Roundup: Silk Road Made Great Contributions to Dialogue of Civilizations: Forum

Xinhua, September 28, 2014

The Silk Road has made great contributions to the dialogue of civilizations, economic development and cultural exchanges between Asia and Europe in the past, experts said on Saturday.

During the 12th Rhodes Forum on the Greek island of Rhodes, Chinese and foreign scholars also presented the benefits for all parties from the planned resurrection of the Silk Road in the future.

Experts from Lanzhou University with the support of their colleagues in other universities from Shanghai to Canada hosted a workshop on the sidelines the ongoing 12th World Public Forum “Dialogue of Civilizations”.

The workshop, "The Silk Road: the Past and the Future of Dialogue of Civilizations", attracted the interest of several delegates from the forum.

During the five-hour round table meeting scholars, such as Professor Yang Taibao, Deputy Dean of the College of Earth and Environmental Sciences and Director of the Institute of Glaciology and Eco geography in Lanzhou University, explained the reasons why China promotes the project since 2013 and the great benefits awaiting a major part of our world.

"The Silk Road was a platform for peaceful cooperation. Today we are constantly searching for the ideal path for China's development. The new Silk Road is a new measure of developing cooperation with other countries linked to the reform policy," he said.

"The economic development belt of the Silk Road will form a new strategic architecture of full openness of China," Professor Li Xin, Director of the Center for Russian and Central Asian Studies at Shanghai Institute for International Studies, adding that Russia's parallel plan for the creation of a Tran Siberian railway economic belt should be connected to the Silk Road belt.

Taking the floor Mikhail Molchanov, Professor at the Department of Political Science of St Thomas University in Canada, agreed that "the two major projects promoted by Beijing and Moscow will complement each other and bring benefits to all states."

The task will not be easy. Pointing to troubled Ukraine Molchanov suggested that attention should be paid along the way to political tensions which sometimes mar or undermine regional economic integration.

Funding could also be a challenge, professor Vasily Simchera of the European University of Right JUSTO, added. Although about a dozen countries from India to Australia have already expressed interest to allocate part of the 50 billion dollars initial capital needed according to estimates, feasibility studies should show whether the new Silk Road is efficient to change the existing paradigm, he argued.

However, most participants stressed that the benefits would be enormous, not limited to financial terms, and the project is most worthy of the efforts.

"The new Silk Road will promote economic development and social- cultural ties, bringing peoples along the way closer," Professor Gao Yongjiu, Director of the Center for Studies of Ethnic Minorities in Northwest China in Lanzhou University and Dean of Ethnology Institute, explained, addressing the event.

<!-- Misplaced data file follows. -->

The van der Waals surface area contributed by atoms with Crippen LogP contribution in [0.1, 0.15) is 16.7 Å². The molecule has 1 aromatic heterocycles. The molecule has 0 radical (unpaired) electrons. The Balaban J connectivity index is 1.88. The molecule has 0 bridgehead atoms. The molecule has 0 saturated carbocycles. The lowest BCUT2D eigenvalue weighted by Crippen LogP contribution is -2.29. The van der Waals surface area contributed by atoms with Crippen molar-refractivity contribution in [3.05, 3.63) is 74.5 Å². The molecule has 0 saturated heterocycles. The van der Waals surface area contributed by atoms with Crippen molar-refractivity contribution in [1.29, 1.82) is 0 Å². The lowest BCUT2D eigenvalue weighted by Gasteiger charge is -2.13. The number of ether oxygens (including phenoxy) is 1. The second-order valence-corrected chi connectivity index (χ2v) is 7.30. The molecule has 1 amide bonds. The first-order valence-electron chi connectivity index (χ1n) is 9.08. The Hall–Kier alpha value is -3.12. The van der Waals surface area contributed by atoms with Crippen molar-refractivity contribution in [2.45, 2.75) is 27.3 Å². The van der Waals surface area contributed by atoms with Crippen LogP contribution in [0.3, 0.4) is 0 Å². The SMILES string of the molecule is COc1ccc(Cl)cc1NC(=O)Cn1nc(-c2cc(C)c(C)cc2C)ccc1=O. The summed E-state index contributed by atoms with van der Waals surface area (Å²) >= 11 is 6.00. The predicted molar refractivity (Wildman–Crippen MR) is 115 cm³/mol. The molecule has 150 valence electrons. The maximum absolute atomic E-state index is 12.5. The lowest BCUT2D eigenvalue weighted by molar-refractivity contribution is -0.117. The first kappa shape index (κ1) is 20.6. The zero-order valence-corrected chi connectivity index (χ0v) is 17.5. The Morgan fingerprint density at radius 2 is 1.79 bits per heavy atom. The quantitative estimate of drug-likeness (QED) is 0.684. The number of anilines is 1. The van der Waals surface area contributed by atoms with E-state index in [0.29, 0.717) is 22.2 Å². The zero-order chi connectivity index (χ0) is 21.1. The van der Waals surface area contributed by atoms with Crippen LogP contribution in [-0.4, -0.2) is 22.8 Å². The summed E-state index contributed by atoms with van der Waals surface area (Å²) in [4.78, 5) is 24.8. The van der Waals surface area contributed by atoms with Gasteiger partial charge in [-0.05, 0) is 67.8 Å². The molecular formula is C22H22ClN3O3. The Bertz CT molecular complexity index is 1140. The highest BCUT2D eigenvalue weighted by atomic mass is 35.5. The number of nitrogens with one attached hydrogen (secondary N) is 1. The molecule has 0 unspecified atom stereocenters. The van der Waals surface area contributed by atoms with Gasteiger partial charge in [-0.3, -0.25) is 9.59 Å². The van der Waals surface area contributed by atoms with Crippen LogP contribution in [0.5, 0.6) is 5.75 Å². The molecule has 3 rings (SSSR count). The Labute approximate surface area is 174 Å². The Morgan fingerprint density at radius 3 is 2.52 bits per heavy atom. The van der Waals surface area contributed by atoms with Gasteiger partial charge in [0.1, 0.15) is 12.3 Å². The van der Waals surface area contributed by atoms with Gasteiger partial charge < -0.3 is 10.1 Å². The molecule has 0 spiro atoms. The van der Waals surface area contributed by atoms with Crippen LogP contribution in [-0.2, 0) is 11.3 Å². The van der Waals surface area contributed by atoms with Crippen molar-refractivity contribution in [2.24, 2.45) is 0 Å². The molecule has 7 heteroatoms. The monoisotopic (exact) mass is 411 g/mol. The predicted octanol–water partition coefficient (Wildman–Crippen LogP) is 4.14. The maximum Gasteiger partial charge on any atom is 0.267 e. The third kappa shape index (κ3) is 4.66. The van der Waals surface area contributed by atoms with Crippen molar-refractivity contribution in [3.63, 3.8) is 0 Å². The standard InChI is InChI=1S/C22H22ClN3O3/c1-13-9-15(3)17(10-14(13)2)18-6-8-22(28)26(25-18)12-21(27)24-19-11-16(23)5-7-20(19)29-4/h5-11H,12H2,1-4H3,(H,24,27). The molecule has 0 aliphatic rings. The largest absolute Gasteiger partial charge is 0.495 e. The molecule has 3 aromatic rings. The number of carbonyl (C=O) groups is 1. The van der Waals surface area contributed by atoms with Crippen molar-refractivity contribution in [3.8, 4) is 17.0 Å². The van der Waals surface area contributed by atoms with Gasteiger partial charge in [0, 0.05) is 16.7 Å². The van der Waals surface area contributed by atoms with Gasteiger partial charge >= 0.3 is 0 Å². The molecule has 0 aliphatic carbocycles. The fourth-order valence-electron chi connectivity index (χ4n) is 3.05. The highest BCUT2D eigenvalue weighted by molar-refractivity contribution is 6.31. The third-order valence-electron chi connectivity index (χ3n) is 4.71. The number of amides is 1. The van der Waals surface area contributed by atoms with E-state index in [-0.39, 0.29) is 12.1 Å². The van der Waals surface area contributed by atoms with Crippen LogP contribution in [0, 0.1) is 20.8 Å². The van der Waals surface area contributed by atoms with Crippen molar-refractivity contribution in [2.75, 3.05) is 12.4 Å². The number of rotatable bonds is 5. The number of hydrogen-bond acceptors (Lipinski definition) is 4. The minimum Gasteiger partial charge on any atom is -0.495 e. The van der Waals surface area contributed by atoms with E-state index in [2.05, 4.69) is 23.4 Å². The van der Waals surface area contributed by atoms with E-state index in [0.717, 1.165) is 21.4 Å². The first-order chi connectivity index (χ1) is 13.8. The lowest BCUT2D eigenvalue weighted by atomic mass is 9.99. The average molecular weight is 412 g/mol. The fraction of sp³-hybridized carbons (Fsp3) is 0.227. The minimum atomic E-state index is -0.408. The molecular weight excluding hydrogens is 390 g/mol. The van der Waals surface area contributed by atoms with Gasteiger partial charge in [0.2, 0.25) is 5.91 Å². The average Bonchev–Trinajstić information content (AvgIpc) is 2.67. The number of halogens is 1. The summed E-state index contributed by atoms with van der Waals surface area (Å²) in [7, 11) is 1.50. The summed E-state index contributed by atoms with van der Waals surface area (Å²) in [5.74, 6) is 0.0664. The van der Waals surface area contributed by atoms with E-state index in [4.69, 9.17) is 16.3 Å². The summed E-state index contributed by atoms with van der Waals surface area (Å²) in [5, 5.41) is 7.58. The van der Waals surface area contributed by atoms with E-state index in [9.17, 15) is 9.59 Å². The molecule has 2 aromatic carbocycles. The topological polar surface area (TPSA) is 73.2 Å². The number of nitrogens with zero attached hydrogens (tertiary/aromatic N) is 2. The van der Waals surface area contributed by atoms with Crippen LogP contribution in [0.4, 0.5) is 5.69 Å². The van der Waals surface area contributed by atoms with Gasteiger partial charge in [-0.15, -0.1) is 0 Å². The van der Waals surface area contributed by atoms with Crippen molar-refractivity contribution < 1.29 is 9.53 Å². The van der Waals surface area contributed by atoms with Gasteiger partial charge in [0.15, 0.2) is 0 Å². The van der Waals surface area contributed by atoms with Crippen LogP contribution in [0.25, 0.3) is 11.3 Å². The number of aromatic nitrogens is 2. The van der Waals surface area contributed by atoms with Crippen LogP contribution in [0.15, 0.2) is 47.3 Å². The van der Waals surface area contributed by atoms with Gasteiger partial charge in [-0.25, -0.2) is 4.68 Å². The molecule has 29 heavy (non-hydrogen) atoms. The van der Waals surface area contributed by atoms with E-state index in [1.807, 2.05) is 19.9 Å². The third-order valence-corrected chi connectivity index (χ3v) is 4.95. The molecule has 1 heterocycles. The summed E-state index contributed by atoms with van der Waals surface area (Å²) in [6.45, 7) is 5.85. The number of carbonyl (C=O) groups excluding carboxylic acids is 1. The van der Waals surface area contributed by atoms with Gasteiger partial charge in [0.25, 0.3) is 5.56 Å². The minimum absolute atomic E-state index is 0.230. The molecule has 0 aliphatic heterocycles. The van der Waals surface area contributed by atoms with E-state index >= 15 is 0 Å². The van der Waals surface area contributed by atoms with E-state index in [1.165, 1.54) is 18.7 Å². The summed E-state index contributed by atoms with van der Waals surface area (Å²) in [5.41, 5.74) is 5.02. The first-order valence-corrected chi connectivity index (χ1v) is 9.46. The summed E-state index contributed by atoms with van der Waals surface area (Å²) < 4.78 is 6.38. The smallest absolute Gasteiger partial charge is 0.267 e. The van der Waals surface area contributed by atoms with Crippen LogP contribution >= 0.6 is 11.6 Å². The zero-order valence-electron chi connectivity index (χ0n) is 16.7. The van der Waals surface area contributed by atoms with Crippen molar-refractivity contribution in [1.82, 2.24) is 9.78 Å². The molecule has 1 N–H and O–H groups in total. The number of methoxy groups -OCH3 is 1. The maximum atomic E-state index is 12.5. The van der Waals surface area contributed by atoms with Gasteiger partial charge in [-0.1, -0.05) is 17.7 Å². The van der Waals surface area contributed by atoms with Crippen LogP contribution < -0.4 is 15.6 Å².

"In the past many cultures were connected through the Silk Road. It was a central link in the trade web which transferred new technologies, trends and traditions. Not only goods were exchanged, but ideas and attitudes," Professor Ding Shuqin, Vice Dean of the School of Foreign Languages and Literatures at Lanzhou University, noted, concluding that it could happen again.

"The Silk Road was an early model for internationalization, a corridor for political and economic exchanges, as well as for global culture communication," Yang Lijuan, lecturer at the School of Economics at Lanzhou University said, sharing the optimism over the positive impact of the new Silk Road on trans-border cooperation.

"The new Silk Road project is creating a new model of wider cooperation which does not ignore collaboration with our partners in other regions across the world," Professor Wang Xiaowen, Vice Dean of the School of Economics at Lanzhou University assured.

For Professor Wu Wangsuo, Dean of School of Nuclear Science and Technology at Lanzhou University, the new Silk Road includes the peaceful use and development of nuclear power which is a strategic goal in the Chinese future energy structure.

For Estonian writer Khelyu Rebane, who was among the audience, there is no doubt that the attempt should be made. Her latest book is titled "Egoism, Altruism."

"There is so much egoism on this planet and so little altruism. We hope to change it. Such great projects could definitely help by strengthening cooperation among peoples," she told Xinhua.

That is the ultimate target of the annual Rhodes Forum which was co-founded by Russian Vladimir Yakunin, Indian C. Kapur and Greek N. Papanikolao: to support the better understanding and collaboration worldwide.

This year the forum has attracted about 400 scholars, state institutions, representatives of nongovernmental groups, media and businessmen from 60 countries across the globe.

A century after the First World War the theme of this year's gathering which opened on Thursday and ends on Sunday is "Preventing World War through Global Solidarity - 100 years on".